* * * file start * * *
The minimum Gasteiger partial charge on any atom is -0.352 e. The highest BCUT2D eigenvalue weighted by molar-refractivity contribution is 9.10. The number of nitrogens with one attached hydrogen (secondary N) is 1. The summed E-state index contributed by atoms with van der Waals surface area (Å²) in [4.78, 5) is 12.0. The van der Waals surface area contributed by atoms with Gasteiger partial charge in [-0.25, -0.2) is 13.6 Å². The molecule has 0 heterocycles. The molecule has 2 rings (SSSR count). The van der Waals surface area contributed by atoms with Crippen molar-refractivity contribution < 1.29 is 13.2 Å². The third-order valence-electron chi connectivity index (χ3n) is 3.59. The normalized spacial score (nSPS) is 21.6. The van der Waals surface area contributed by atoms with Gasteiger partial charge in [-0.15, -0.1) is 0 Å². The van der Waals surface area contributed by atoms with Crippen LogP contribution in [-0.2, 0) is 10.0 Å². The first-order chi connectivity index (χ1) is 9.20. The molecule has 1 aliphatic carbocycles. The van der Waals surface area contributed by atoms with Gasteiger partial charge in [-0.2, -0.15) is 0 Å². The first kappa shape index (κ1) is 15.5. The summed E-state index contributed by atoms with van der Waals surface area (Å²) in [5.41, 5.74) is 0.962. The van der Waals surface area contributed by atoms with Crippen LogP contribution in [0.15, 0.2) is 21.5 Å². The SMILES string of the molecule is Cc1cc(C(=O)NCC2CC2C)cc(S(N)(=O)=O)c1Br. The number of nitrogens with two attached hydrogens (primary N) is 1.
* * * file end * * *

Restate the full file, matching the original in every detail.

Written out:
The minimum Gasteiger partial charge on any atom is -0.352 e. The highest BCUT2D eigenvalue weighted by molar-refractivity contribution is 9.10. The number of nitrogens with one attached hydrogen (secondary N) is 1. The summed E-state index contributed by atoms with van der Waals surface area (Å²) in [4.78, 5) is 12.0. The van der Waals surface area contributed by atoms with Gasteiger partial charge in [-0.25, -0.2) is 13.6 Å². The molecule has 0 heterocycles. The molecule has 2 rings (SSSR count). The van der Waals surface area contributed by atoms with Crippen molar-refractivity contribution < 1.29 is 13.2 Å². The third-order valence-electron chi connectivity index (χ3n) is 3.59. The normalized spacial score (nSPS) is 21.6. The van der Waals surface area contributed by atoms with Gasteiger partial charge in [-0.15, -0.1) is 0 Å². The van der Waals surface area contributed by atoms with Crippen LogP contribution in [-0.2, 0) is 10.0 Å². The first-order chi connectivity index (χ1) is 9.20. The molecule has 1 aliphatic carbocycles. The van der Waals surface area contributed by atoms with Gasteiger partial charge in [-0.2, -0.15) is 0 Å². The first kappa shape index (κ1) is 15.5. The summed E-state index contributed by atoms with van der Waals surface area (Å²) in [5.41, 5.74) is 0.962. The van der Waals surface area contributed by atoms with Crippen LogP contribution in [0.15, 0.2) is 21.5 Å². The SMILES string of the molecule is Cc1cc(C(=O)NCC2CC2C)cc(S(N)(=O)=O)c1Br. The number of nitrogens with two attached hydrogens (primary N) is 1.